I like using divergent and convergent thinking described by Chris Grivas and Gerard Puccio to discover plausible motive, opportunity, and methods used by a potential threat actor. Divergent thinking is the generation of ideas, using techniques like brainstorming. Convergent thinking is the limiting of ideas based on certain criteria. Using this process, you and your security team can generate objectives and then decide which objectives pose the greatest threat. You can then use this process again to determine the possible methods, referred to as leaf nodes, that could be used to access the objective. Then, you can apply values, such as time, to visualize possible opportunities and attack paths.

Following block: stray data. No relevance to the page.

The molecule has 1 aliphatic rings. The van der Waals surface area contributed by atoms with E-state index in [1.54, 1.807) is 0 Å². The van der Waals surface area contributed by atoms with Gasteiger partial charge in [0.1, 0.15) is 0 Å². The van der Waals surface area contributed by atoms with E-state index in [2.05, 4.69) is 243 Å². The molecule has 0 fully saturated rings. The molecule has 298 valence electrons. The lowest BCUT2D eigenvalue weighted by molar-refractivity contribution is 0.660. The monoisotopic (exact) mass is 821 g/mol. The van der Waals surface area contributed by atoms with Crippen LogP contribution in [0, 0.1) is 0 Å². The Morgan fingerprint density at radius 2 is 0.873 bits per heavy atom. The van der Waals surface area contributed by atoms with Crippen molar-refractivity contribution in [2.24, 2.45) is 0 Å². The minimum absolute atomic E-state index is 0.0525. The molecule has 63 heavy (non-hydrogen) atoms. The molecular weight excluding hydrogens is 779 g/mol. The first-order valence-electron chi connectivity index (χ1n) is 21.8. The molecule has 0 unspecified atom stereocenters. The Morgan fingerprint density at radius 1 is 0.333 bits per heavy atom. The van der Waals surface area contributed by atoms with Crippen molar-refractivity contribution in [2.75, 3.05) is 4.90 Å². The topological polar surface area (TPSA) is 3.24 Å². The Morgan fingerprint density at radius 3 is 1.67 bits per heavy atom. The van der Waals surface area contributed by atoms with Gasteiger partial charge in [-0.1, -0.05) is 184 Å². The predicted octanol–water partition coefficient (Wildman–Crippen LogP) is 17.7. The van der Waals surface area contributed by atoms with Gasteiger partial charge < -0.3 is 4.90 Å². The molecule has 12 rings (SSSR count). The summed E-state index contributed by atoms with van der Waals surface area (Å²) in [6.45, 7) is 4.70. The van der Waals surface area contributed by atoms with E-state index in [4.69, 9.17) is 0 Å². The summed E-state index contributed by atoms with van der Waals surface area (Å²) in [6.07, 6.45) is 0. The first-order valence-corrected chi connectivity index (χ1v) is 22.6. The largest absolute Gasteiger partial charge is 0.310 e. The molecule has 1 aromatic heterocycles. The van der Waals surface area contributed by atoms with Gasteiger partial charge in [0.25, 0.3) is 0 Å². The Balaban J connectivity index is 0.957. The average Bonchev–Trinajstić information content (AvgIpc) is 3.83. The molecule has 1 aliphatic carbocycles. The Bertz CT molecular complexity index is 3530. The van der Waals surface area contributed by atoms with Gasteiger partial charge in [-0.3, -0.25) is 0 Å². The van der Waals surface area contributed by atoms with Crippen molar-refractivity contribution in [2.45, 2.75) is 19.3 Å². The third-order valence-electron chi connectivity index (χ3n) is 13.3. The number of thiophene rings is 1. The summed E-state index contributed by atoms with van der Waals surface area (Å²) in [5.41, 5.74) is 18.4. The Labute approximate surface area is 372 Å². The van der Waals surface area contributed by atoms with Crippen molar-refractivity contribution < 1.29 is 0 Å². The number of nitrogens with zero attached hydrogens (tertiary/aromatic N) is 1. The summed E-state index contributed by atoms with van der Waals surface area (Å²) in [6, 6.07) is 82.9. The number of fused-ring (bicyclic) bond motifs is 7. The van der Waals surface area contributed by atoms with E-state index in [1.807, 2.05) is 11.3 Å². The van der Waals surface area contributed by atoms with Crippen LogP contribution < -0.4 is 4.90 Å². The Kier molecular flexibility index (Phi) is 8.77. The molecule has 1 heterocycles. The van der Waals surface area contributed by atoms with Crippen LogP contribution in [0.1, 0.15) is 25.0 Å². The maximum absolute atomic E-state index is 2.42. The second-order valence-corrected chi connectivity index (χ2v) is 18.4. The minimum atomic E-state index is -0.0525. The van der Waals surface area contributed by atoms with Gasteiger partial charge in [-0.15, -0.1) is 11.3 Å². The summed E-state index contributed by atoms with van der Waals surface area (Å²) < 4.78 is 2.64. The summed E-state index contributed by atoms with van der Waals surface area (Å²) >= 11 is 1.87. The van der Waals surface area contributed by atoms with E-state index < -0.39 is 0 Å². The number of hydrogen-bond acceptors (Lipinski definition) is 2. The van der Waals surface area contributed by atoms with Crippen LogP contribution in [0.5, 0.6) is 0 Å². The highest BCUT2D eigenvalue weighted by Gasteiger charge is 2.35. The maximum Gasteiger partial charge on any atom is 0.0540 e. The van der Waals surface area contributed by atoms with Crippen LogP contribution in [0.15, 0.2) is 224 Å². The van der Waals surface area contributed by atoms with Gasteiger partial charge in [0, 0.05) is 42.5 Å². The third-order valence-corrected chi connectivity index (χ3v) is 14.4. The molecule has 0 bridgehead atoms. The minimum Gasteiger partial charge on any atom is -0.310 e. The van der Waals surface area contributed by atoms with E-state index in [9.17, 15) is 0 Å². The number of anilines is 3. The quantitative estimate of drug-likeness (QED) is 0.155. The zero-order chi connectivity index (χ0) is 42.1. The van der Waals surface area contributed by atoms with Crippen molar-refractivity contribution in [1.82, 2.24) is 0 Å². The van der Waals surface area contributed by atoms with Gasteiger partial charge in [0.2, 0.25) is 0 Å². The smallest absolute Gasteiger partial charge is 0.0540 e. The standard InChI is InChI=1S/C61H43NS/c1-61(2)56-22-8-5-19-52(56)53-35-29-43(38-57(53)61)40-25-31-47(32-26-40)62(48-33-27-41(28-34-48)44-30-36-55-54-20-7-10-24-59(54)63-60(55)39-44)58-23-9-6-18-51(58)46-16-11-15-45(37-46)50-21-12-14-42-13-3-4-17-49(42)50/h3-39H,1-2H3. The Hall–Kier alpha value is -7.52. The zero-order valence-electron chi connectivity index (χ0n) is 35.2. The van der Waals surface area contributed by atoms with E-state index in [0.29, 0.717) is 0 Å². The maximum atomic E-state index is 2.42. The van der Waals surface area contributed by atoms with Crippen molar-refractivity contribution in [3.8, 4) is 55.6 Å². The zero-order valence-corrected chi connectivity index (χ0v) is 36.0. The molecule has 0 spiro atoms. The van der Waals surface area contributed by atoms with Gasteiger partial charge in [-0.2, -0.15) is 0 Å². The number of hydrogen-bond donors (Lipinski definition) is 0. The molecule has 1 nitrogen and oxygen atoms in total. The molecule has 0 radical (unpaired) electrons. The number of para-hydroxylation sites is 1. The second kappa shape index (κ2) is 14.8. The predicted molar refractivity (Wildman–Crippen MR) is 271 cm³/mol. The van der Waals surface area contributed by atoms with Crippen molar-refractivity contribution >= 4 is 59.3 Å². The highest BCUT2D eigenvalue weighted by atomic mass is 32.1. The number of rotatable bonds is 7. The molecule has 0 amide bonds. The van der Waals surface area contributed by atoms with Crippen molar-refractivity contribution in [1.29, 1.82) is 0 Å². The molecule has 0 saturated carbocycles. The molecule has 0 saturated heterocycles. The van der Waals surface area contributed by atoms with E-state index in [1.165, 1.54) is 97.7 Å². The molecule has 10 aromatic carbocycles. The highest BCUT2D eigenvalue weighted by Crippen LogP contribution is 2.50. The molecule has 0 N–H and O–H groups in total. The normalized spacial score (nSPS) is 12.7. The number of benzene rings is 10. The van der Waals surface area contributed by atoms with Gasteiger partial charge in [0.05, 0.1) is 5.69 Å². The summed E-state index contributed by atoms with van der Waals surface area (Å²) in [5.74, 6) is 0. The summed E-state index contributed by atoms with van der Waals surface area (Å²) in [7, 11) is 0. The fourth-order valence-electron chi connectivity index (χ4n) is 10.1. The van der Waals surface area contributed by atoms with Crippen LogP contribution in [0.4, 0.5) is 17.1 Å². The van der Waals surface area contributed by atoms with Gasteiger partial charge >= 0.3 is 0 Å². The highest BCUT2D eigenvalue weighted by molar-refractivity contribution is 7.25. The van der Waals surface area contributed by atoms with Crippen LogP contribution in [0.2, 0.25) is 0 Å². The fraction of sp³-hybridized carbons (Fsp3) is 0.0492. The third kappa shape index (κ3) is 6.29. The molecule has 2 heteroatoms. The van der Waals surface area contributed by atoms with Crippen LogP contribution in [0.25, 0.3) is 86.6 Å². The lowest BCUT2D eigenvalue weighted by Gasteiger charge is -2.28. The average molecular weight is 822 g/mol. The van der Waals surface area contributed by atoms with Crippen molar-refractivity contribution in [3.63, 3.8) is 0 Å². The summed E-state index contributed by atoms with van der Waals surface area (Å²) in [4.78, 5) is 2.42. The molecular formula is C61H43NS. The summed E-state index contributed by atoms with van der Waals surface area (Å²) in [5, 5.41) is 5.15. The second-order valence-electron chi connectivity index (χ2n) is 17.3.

To further your understanding of how to create an attack tree, let’s look at an example:
1. First, decide what primary assets your company has that an intruder is interested in accessing.
The 2019 DBIR provides some useful categories to determine attack patterns within specific industries. For this example, let’s look at a financial institution. One likely asset that a threat actor is attempting to access is the email server, so this is our root node, or objective. Again, using divergent and convergent thinking can help a team develop and clarify possible objectives.
2. After deciding on the objective, the second step in developing an attack tree is to define methods to access the objective.